This trial is evaluating whether Portico transcatheter aortic valve will improve 3 primary outcomes and 6 secondary outcomes in patients with Aortic Valve Stenosis. Measurement will happen over the course of 30 days from index procedure.
This trial requires 1150 total participants across 4 different treatment groups
This trial involves 4 different treatments. Portico Transcatheter Aortic Valve is the primary treatment being studied. Participants will be divided into 3 treatment groups. There is no placebo group. The treatments being tested are not being studied for commercial purposes.
"Individuals with aortic stenosis may have sudden abnormal heart sounds, dizziness, and orthopnea. Complications can include aortic dissection, pulmonary embolism, and cardiac arrest. Severe aortic stenosis can affect one or more heart valves and often affects the aortic valve only. The aortic valve, being small and complex, is the most affected of all valves. Individuals with aortic stenosis should be evaluated for their risk of heart valve disease." - Anonymous Online Contributor
"Aortic stenosis is the most common valvular disease in the community. There are significant and varied symptoms that can manifest as patients with aortic stenosis seek medical attention. Physicians must be aware of aortic stenosis presentations when evaluating patients with different symptoms, especially in the elderly and for individuals that have an atypical chest pain. To identify the initial presentation of aortic stenosis, the [Chest Pain Society Guidelines for Aortic Stenosis] are summarized in this article. A detailed medical history and physical examination and specific laboratory tests can help to establish whether aortic stenosis or another diagnosis is more likely. Further evaluation may involve echocardiography." - Anonymous Online Contributor
"The high prevalence of aortic stenosis in United States population and lower rate of surgical repair indicates the need for improved access to timely surgical treatment of aortic stenosis." - Anonymous Online Contributor
"The data from this study do not support the view that valve surgery can cure aortic stenosis. Although symptomatic improvement may be achieved in the majority of treated patients and this is a good indication in these patients, one-third of these patients will have a recurrence of symptoms within 5 years. These patients will have to be followed up regularly." - Anonymous Online Contributor
"The most common treatment for aortic stenosis is cardiovascular replacement surgery. A variety of techniques such as the Ross operation, Ross-Konno, and St. Jude-DeBakey valve replacement procedures are used. However, valve replacement surgery is highly dependent on patient age, comorbidities, and other patient and surgeon specific factors. Although no cure is evident, valvular heart disease is highly treatable." - Anonymous Online Contributor
"Besides its usual congenital cause, aortic stenosis is multifactorial. Its aetiology is largely unknown in patients ≤ 50 years of age; however, the increase in patients ≥ the age of 50 years causes an increase in the aetiology of aortic stenosis. Moreover, the increase in the number of patients with aortic stenosis was explained by an increase in congenital aortic stenosis, but also by the increase in the number of patients who develop this disease after the age of 50 years." - Anonymous Online Contributor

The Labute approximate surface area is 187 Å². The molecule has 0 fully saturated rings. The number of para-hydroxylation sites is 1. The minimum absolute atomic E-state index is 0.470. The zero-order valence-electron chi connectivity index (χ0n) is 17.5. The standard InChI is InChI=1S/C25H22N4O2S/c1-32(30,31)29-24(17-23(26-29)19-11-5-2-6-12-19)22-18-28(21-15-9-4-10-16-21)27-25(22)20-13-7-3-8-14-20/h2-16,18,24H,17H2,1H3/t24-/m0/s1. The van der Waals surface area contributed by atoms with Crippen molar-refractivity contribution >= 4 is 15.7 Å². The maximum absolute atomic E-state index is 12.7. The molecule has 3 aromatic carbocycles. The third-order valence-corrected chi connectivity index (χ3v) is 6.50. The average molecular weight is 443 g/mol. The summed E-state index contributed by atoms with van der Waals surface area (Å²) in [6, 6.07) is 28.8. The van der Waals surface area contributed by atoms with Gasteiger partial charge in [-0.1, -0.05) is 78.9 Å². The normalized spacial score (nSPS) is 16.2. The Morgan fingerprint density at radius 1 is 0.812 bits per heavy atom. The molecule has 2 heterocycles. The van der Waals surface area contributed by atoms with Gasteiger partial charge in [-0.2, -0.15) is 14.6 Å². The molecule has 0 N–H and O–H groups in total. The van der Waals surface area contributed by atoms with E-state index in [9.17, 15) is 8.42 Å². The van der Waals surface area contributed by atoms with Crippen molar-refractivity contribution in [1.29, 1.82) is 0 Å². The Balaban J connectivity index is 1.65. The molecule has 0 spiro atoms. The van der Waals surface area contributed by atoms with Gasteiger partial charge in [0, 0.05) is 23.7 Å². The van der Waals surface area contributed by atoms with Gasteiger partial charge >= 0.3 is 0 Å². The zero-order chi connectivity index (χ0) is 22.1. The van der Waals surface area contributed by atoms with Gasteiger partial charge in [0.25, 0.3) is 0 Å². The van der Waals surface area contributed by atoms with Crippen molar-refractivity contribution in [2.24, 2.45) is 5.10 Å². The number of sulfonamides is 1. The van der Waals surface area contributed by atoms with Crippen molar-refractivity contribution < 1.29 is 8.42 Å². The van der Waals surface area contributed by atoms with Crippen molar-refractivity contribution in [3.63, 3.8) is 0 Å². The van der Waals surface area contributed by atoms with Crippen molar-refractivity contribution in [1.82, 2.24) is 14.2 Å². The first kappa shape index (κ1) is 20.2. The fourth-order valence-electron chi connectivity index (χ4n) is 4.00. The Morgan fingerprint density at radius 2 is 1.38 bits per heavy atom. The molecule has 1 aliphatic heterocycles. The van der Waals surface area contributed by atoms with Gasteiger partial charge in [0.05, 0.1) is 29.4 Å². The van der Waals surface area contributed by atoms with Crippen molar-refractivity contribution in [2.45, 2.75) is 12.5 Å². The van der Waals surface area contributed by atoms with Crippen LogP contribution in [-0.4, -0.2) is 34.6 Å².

"In a recent study, findings suggest that the use of TAV in patients with AVS is rare in the United States. The current guidelines for TAV are mostly focused on patients with severe AS who are expected to have profound valve obstruction and to receive high-risk surgical therapy. There is a paucity in our database of patients treated with TAV in combination with other treatments." - Anonymous Online Contributor
"The most common complications were minor, and were not considered serious by the patients. The most common side effects were local bleeding, transient ischemic attacks, and minor neurologic disturbances." - Anonymous Online Contributor
"In this cohort of aortic stenosis patients from a United Kingdom center, the proportion receiving a clinical trial was low (15%). Most patients received conservative management and did not meet criteria for a formal randomized trial, but some patients were excluded from clinical trials, particularly those who were underweight or who were younger and/or had no concomitant risk factor. These conclusions are limited if they are transferable to other centers or countries. Further studies are required to identify and resolve specific barriers to clinical trial participation." - Anonymous Online Contributor
"The primary cause of aortic valve stenosis is thought to be a structural abnormality (such as thickening) of valvular interstitial tissue, rather than a change of cardiac function (as may be the case with aortic regurgitation)." - Anonymous Online Contributor
"In the TIPS-PTAVS comparison, the study results indicate a reduction of TTRs and an improvement of the NYHA functional class. In our study, the authors found a significant decrease of the number of endovascular interventions and procedural length." - Anonymous Online Contributor
"Although research results have become more frequent lately, there are still some doubts regarding the validity of some of these trials. Patients with bioprosthetic aortic valves should be followed up with regular echocardiograms and they should receive additional preventive therapies, and aortic valve stenosis should be considered in the list of indications for surgery." - Anonymous Online Contributor